Hawaiian Homestead nonprofit purchases apartments to maintain affordability
A Hawaiian homestead nonprofit governed by enrolled members of the Sovereign Council of Hawaiian Homestead purchased a 6-unit apartment property in downtown Līhuʻe, Kauaʻi. The purchase by the Homestead Community Development Corporation closed on Jan. 14, 2022 marking a first, in fee property ownership and rental housing management by the nonprofit.
“It’s a milestone for sure,” said Robin Puanani Danner, SCHHA chair and HCDC CEO. “We mahalo Jim Gair the seller of the property for his commitment to affordable housing, and for his aloha to the goals of our homestead communities. This is so much more than a real estate transaction. It represents the first time fee property is owned by a Homestead Beneficiary Association defined by the federal government, anywhere in the Hawaiian Islands.”
The acquisition of the Halenani Street Apartments, located at 4277 Halenani St., in Līhuʻe, was financed through First Hawaiian Bank, through a conventional commercial real-estate loan and an affordable housing investment instrument provided by the regional nonprofit, the Rural Community Assistance Corporation.
“Financing is vital to solving Hawaiʻi’s affordable housing challenges, especially on neighbor islands and rural areas of the state,” said Kara Chow, HCDC Deputy Director. “RCAC along with Larry Dressler at First Hawaiian Bank, were incredible on this transaction. We are local owners of a rental project serving low to moderate income residents on the island of Kauaʻi because of their partnership with HCDC.”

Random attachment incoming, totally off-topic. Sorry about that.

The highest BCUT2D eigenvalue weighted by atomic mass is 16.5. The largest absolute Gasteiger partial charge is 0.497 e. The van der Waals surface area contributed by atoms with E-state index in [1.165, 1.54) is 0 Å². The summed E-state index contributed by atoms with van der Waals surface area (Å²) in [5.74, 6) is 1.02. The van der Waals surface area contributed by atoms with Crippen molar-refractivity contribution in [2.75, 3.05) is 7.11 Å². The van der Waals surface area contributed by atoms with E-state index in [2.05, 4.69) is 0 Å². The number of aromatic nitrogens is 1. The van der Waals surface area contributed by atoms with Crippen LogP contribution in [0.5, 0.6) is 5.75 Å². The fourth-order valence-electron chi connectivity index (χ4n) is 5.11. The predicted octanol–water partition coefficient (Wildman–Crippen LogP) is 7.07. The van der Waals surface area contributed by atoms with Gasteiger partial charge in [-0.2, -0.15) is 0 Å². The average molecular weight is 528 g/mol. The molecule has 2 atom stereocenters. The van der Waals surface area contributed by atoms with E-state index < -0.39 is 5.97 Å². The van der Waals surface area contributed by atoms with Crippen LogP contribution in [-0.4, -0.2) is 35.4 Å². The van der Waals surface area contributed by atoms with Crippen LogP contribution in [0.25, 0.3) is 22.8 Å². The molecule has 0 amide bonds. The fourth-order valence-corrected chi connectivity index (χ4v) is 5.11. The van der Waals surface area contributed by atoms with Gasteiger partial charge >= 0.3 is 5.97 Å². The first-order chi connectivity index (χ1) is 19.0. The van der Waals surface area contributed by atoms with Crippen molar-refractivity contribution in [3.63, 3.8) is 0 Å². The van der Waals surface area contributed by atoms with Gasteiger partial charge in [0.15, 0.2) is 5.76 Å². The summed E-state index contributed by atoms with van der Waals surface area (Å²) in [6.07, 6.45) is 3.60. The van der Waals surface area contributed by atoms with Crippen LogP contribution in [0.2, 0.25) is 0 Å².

HCDC was founded in 2009 by SCHHA leaders to focus on affordable housing and economic development statewide, on all islands. Over its 13 year history, HCDC has built homes for low to moderate income families, built economic-boosting projects including community and youth facilities, an open air marketplace and certified kitchen, all connected to creating jobs. Until the Halenani Street Apartments project, all of HCDC’s projects were located on Hawaiian Home Lands.
“This is the first off-tribal lands property to be owned by the SCHHA through our homestead nonprofit,” said Kipukai Kualii, the SCHHA Policy Committee Chair. “Hawaiʻi will always be our home – acquiring this property keeps it in local control and makes sure the rental units stay within HUD prescribed affordable rates for Kauaʻi residents. Solving affordable housing in our state, is our kuleana too, we intend to implement affordable housing rental projects in every county across the state – this is just our first.”
A blessing of the Halenani Street Apartments is planned for March 26, 2022, on the 151st birthday of Prince Jonah Kūhiō Kalanianaʻole, champion of the Hawaiian Homes Commission Act, the federal law creating tribal lands in Hawaiʻi, with a federal codified definition of Homestead Beneficiary Associations, like the SCHHA.
“It’s a fitting date for this property blessing, as the SCHHA and the waitlist homestead association come together to embrace our kuleana in creating more and more affordable rental housing across the state,” said Liberta Albao, a board member of the waitlist Association of Hawaiians for Homestead Lands that is the dedicated advisory board.
SCHHA also thanks Mark Tanaka and Ashley Carvalho at Kauaʻi Realty and Juanita Hallstrom at RCAC, for working with SCHHA and HCDC in completing this historic acquisition for native Hawaiians.